The EEOC exhibited the classic definition of stupidity (expecting the same circumstances to yield a different result) in the case of EEOC v. Freeman (D. Md. Sept. 4, 2015). The Agency sued Freeman, a corporate events planning company, alleging that its background check policy had a disparate impact based upon race. A disparate impact claim does not require a showing of discriminatory intent, but generally must be supported by “[r]efined, statistical comparisons.” Even though this has been the law since 1989, the EEOC pursued the Freeman case with only generalized statistical data about the correlation between race and sex and negative criminal and credit histories. This was wholly inadequate, the Court explained, even if the data had been otherwise accurate. (It wasn’t, as we explained in a previous ELB). The Commission’s stupidity was pursuing the claim after the Court found the EEOC’s statistical expert’s work was “inexcusably slip-shot and wholly unreliable,” “mindboggling” and containing “unexplained discrepancies.”
Although, the Court recognized the validity of evaluating whether an employer’s background check policies had a discriminatory impact, it found the EEOC’s analysis and statistics so unsound that—after its 2013 decision to exclude the EEOC’s expert reports and rule in Freeman’s favor, and after the Fourth Circuit Court of Appeals upheld the decision earlier this year—it awarded $938,771.50 in attorneys’ fees to Freeman.
Four days after the beat down in Freeman, the EEOC covered its loss, obtained a $1.6 million settlement involving the required use of background checks by a contractor of BMW. EEOC v. BMW Manufacturing Co., LLC (D. S.C. Sept. 8, 2015). There were 56 known claimants in the case. BMW outsourced its logistics function and invited its employees to apply for employment with the logistics contractor, BMW-MC. BMW required the contractor to conduct criminal background checks of its applicants, including those who were transitioning from BMW, even if they had worked for BMW for years without incident. The EEOC alleged that the background check requirement had a discriminatory impact based upon race which could not be overcome by showing a business necessity. In addition to the financial outcome, BMW-MC agreed to establish a new background check policy, operate under a consent decree for three years and post a notice.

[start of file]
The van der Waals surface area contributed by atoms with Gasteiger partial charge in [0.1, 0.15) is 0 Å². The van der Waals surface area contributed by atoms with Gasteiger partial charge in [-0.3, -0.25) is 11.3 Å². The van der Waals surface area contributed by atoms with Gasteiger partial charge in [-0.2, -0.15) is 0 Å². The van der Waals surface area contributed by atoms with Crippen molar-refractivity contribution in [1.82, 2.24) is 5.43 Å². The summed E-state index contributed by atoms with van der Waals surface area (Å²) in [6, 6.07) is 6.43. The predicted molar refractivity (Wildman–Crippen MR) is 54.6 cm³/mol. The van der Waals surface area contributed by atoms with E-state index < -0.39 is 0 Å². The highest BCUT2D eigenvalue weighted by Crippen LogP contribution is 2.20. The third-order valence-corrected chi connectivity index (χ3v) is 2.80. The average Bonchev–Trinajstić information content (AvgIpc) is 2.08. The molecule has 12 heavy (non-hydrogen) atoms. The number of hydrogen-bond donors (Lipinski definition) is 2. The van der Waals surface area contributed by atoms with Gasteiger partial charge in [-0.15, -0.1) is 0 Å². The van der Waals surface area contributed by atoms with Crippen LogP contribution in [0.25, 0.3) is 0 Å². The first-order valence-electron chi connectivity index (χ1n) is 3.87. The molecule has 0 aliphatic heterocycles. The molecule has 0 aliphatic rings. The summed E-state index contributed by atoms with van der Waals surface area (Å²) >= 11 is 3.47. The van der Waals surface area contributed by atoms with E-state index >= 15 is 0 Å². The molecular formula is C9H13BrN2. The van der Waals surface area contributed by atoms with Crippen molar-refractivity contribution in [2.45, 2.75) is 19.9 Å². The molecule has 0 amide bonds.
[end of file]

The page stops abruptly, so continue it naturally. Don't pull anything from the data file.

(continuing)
Criminal and credit background checks and current arrest records may be permitted when an employer is able to establish the business necessity for the information. The use of relatively recent, job-related conviction records are most likely to pass scrutiny. For example, an employer will likely pass this level of scrutiny if all applicants for cash-handling positions arescreened for theft or dishonesty-related convictions in the past seven years and if the inquiry is somewhat individualized (for example, if the applicant is given an opportunity to provide positive evidence of reform). Learn more about the EEOC’s 2013 guidance on background checks—and medical inquiries—here.